Expat Living, Learnings, Mali
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on upheaval

A good friend used to console me with the words of her father: The only thing constant is change.

There are people who crave change, and others who crave consistency, and then people like me who want both, and neither. If change is on the horizon, I cower in fear; if the status quo is all I see for miles around, I become antsy to the point of agitated. That is to say, i’m not especially adept at riding the Waves of Life. I prefer to be out there on my life raft, hand on one hip in a panic, trying to boss around the tides. As you can imagine, i don’t regularly get my way.


Leaving a destructive job is a big step; doing so in a foreign land with no back-up plan is a bit outrageous. Leaving a long-term relationship is a life-changing choice; going solo in a foreign land is, quite, literally, life-altering. Doing both in the space of one week is….let’s call it bold, shall we? Bold seems appropriately kind-spirited.

Mali Bamako hedge home garden urban city

The biggest urge during moments of upheaval is to make quick demands of gravity that your feet be back on the ground. It’s an urge to get planted, to create new patterns, new rhythms, and to follow a routine. To deny that you’re actually floating around the stratosphere, rather detached from the day-to-day, having Thoughts of Significant Size and craving cupcakes that just can’t be found in this West African capital. Perhaps if you spin your wheels fast enough, making plans and considering logistics and finances, red in the face with the effort it takes to convince others that you’re doing Just Fine, you’ll make contact with the road and set off running.

Alas, what my mind stubbornly refuses to acknowledge, my body tends to insist upon; in this case, the necessity for slowing and quieting down was presented to me via a week-long migraine, wrapped in a bow and delivered with gusto. For nothing says “sit down and shut up for a while” quite like cranial misery.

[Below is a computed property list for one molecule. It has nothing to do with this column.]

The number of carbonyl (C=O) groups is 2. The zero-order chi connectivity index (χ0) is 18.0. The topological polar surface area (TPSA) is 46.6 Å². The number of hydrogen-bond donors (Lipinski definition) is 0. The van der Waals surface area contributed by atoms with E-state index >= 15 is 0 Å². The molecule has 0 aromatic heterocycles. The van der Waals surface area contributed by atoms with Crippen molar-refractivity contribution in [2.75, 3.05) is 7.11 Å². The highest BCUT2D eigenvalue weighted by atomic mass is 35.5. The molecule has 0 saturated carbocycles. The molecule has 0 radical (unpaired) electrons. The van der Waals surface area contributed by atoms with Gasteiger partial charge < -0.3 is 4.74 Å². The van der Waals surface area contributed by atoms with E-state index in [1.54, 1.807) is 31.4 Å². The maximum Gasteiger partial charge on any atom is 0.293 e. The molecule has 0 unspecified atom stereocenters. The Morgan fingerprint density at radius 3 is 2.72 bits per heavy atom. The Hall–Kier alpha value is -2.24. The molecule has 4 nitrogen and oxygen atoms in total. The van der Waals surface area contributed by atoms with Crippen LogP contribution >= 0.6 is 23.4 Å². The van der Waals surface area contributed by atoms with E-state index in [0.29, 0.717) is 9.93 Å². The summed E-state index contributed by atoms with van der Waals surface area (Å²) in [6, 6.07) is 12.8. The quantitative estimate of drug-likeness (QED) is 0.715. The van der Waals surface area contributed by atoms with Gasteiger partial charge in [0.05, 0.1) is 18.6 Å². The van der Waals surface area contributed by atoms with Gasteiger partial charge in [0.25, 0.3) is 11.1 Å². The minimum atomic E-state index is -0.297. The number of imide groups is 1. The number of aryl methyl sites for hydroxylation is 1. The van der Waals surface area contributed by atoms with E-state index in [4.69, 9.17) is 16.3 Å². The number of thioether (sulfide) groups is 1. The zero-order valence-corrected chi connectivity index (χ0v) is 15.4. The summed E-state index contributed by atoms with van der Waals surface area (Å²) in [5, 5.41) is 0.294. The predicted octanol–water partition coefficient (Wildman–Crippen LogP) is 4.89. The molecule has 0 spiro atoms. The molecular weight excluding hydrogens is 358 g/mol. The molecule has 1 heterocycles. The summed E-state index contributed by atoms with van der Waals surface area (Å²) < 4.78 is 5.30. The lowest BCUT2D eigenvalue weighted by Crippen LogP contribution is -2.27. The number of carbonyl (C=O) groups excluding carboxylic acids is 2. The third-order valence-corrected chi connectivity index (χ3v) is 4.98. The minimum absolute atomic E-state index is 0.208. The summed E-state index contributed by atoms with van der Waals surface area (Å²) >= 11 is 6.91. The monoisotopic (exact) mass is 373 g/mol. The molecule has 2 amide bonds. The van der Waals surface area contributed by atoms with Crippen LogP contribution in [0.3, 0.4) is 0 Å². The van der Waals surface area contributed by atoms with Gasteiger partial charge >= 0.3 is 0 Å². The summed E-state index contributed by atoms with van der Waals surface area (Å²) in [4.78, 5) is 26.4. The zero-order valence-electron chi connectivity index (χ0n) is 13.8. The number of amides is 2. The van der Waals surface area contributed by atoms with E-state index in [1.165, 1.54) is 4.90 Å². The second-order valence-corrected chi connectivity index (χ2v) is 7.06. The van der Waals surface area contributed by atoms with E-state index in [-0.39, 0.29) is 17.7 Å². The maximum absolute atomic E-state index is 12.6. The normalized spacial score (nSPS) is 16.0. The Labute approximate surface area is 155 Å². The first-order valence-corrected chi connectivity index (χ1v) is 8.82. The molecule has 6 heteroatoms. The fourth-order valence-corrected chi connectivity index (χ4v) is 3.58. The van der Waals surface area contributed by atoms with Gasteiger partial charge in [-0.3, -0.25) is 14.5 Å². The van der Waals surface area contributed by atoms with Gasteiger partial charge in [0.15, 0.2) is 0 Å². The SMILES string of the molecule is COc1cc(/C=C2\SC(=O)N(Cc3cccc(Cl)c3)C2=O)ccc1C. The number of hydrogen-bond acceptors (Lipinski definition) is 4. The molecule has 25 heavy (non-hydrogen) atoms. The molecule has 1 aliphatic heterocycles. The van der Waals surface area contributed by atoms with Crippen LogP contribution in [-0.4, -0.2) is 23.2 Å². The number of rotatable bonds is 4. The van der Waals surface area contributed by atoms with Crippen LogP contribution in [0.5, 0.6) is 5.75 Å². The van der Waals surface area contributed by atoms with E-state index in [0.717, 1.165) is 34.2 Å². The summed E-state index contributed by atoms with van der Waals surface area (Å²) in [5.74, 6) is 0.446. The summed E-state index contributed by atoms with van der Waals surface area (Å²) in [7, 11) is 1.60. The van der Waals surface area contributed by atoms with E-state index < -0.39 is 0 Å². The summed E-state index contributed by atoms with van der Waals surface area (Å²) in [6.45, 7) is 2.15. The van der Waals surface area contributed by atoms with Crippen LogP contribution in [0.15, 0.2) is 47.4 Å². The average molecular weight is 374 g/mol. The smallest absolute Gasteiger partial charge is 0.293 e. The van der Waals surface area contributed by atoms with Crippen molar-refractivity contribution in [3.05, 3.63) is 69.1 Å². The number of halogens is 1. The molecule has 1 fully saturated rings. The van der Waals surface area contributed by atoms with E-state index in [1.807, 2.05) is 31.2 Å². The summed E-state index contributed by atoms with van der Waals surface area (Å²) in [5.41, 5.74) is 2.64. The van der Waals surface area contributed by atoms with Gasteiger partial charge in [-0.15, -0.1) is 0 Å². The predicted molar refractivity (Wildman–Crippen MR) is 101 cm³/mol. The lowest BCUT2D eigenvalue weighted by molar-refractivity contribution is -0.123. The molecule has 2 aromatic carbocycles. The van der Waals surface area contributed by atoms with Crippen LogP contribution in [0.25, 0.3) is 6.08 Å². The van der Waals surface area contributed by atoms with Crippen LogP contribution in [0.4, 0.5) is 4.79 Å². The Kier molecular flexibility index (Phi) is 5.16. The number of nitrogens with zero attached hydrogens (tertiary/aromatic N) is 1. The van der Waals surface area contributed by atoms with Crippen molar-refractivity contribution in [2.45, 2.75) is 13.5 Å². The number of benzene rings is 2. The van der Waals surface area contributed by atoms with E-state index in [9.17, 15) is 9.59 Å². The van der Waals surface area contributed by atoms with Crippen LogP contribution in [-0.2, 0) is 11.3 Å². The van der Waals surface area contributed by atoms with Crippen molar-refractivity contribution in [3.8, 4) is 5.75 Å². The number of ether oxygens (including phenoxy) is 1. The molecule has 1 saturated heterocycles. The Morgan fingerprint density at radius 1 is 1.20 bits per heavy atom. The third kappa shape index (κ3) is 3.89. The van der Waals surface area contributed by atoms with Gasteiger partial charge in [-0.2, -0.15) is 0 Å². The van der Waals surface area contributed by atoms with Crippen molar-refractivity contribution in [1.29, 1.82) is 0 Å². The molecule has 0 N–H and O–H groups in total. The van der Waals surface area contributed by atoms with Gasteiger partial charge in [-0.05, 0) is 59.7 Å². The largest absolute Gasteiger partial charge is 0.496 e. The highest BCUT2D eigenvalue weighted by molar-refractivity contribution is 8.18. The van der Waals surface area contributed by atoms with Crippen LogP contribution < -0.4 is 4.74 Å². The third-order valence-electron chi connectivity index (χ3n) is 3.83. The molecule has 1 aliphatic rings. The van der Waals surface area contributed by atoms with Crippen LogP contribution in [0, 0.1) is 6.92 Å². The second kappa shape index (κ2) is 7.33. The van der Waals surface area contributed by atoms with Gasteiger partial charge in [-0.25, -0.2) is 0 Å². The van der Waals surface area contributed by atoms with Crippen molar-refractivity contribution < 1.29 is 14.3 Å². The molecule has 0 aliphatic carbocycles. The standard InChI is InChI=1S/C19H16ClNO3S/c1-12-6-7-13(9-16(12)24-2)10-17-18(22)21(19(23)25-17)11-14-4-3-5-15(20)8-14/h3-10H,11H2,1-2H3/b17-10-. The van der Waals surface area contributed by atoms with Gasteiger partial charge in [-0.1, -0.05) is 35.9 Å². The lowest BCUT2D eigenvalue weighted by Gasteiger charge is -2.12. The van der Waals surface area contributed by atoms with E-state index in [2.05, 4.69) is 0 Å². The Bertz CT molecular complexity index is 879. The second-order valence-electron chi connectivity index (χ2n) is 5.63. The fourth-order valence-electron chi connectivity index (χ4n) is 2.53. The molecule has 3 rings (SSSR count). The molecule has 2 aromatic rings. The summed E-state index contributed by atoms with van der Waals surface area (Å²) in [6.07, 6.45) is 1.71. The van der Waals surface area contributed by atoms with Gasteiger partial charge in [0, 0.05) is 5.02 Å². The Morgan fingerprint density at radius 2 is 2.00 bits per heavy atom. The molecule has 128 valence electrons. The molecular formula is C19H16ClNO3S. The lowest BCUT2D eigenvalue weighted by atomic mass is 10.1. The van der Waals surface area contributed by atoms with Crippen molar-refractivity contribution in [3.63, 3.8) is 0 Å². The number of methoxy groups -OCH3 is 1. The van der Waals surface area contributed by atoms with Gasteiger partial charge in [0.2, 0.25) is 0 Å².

So then, what to do? I have isolated moments of Doing: of job applications, and mopping, and counting Francs CFA, and half-hearted downward dogs. But I believe the most useful way I can spend my time just now is Undoing. It’s a bit like a birthday, what with the revealing: I intentionally unwrap the moment, like a box of chocolate candies, taking a curious bite and embracing the surprise of flavor. I  unpack the minutes and sit amidst the stuffing and paper, boxes and bows, looking around rather in awe, considering what it takes for the moment to develop as it did.

i stand alone in the eye of the Grand Marché, a gravitational force for eager transactions;

Bamako market souk sougou trade urban women street road scene

I have a slow breakfast, looking for nourishment and just enough, reading the newspaper of an early morning;


I get embarrassingly misty-eyed at friends and the stock of generosity i am fortunate to cash in on when needed; the rooftop cabana where i sleep at night welcomes birds, bats, and a wind that promises change is inevitable and ultimately good;


I breathe deeply in naps and on runs; I try to unclench my fists on purpose, and be open to the spaces that surround me; I consider Found Beauty, in all its possibilities.


And if unemployment is good for anything, it is good for hydration; never have i consumed so much water or spent as much of my day sending it out the other end.

What’s to come, what’s to come? Who’s to say? I certainly couldn’t. Assuredly an adventure, and at least half-assuredly, a fine one. A favorite writer says that so many people live at right angles to the universe, to life, to their purpose. So, I’m doing my best to tuck in and get parallel, to go with The Flow, to decrease my drag and increase my mass, and gain the right kind of momentum. Here’s hoping.



  1. Krystal says

    As someone who is soon to be a newbie to the Mali landscape, your words about the ebb and flow of change is really refreshing. Thanks!


  2. Hi Krystal! Thanks for writing, and glad to hear you’re headed to Mali! Hope to hear more from you on your experience here! Safe travels !


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  4. “… the diminishing of Fears of Unusual Proportion” – an art in its own right. Thoughtful, reflective, I don’t get much time to browse blogs but it is always worth the while when I land on your pages.

    Liked by 1 person

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